Automotive dealers have asked SherloQ how to increase their car sales. The complicated consumer journey was making it hard for them to know how their performance marketing efforts are translated into sales.
Thus, they’ve used SherloQ to aggregate their data from phone calls, chats, emails, and organic and paid marketing. A closer look at the data led to the conclusion that most leads were converting through organic emails and organic chats via social media, yet the dollars were being allocated toward paid search instead.
Having a better idea of where your leads are coming from and what keywords they are using to land on your website can be extremely helpful.
The ability to use AI to organize all the data and rate the leads can help you make better decisions in the planning of your marketing campaigns and budget.
To find out more about how to improve your marketing with AI, read SherloQ’s whitepaper on performance marketing and AI here.
Many brands are seeing strong year over year growth and in some cases with a conservative PPC strategy. Why is this and what does it mean for future strategies?
Read more at PPCHero.com
Over the past few years, PPC or Pay-per-click advertising has turned out to be a promising online advertising solution for businesses of all types.
In the digital era, this type of advertising has a significant impact on the success of an online business. Not only PPC ads improve your brand awareness, but they also boost sales. Even Google confirms that search ads can raise brand awareness by 80%.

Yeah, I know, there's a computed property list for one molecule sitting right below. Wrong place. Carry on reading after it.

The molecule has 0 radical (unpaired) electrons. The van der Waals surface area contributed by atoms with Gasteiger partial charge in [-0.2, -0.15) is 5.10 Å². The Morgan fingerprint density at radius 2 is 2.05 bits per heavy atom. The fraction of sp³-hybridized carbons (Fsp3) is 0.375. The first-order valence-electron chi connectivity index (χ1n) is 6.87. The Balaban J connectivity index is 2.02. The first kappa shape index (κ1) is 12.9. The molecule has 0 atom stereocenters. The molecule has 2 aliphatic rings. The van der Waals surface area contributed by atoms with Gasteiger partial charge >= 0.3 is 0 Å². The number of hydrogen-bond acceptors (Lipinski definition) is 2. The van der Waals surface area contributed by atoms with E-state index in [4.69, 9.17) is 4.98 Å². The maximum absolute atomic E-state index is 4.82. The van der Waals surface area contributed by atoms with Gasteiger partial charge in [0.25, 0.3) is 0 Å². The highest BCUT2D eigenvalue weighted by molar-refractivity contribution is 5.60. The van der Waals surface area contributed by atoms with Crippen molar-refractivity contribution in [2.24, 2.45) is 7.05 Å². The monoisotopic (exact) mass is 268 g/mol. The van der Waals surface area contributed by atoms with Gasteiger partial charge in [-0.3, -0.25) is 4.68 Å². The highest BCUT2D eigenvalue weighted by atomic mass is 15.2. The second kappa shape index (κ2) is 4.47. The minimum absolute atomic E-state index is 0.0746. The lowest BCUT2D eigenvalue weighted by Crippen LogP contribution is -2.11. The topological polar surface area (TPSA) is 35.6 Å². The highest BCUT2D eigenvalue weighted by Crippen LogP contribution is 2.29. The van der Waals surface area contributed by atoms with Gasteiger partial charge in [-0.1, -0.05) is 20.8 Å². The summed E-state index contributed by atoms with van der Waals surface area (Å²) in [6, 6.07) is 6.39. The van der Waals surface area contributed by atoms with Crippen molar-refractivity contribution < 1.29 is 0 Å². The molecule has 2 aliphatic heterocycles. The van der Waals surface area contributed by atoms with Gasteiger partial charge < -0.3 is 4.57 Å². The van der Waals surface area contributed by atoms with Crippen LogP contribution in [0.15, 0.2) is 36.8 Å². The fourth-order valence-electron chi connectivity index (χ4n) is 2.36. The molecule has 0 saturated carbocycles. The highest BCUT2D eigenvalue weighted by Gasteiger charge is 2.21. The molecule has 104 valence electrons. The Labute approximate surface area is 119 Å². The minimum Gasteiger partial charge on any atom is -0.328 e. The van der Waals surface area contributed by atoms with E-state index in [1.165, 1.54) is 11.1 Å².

If you’re responsible for the success of PPC campaigns with an organization, but not getting enough out of this advertising platform, this post is for you.
We will be sharing a few fantastic tips that will significantly improve the performance of your campaign, but before that, let’s have a quick look at what precisely a PPC is. If you already know, you can skip this section.
Unlike most online advertising platforms, PPC is known to provide better control over your advertising costs as it enables you to analyze your ad performance in real-time.
Nine tactics to supercharge your PPC campaign performance
1. Have a well-defined goal
Until you have a clear and measurable goal, you can’t optimize your PPC campaign appropriately. Remember, your goal is the baseline of your optimization process. If you don’t have a proper road map to follow, you won’t reach anywhere. First of all, you need to determine what you want to achieve from your paid search ads. Depending on your business needs, your goal could be:
- Getting traffic to your website
- Improving sales
- Getting subscribers or downloads
Always set clear and realistic goals. They should inspire your entire team to work toward the accomplishment of your company’s goals.
2. Use the high-performance keyword
In any PPC campaign, it is crucial to choose the right keywords. Although Google provides you with a tool to create a keyword list based on your website analysis, to ensure the success of your campaign, you must choose the keywords that have a high CTR.
Check the performance of keywords before including them into your ad copy. Choose the ones with supreme performance.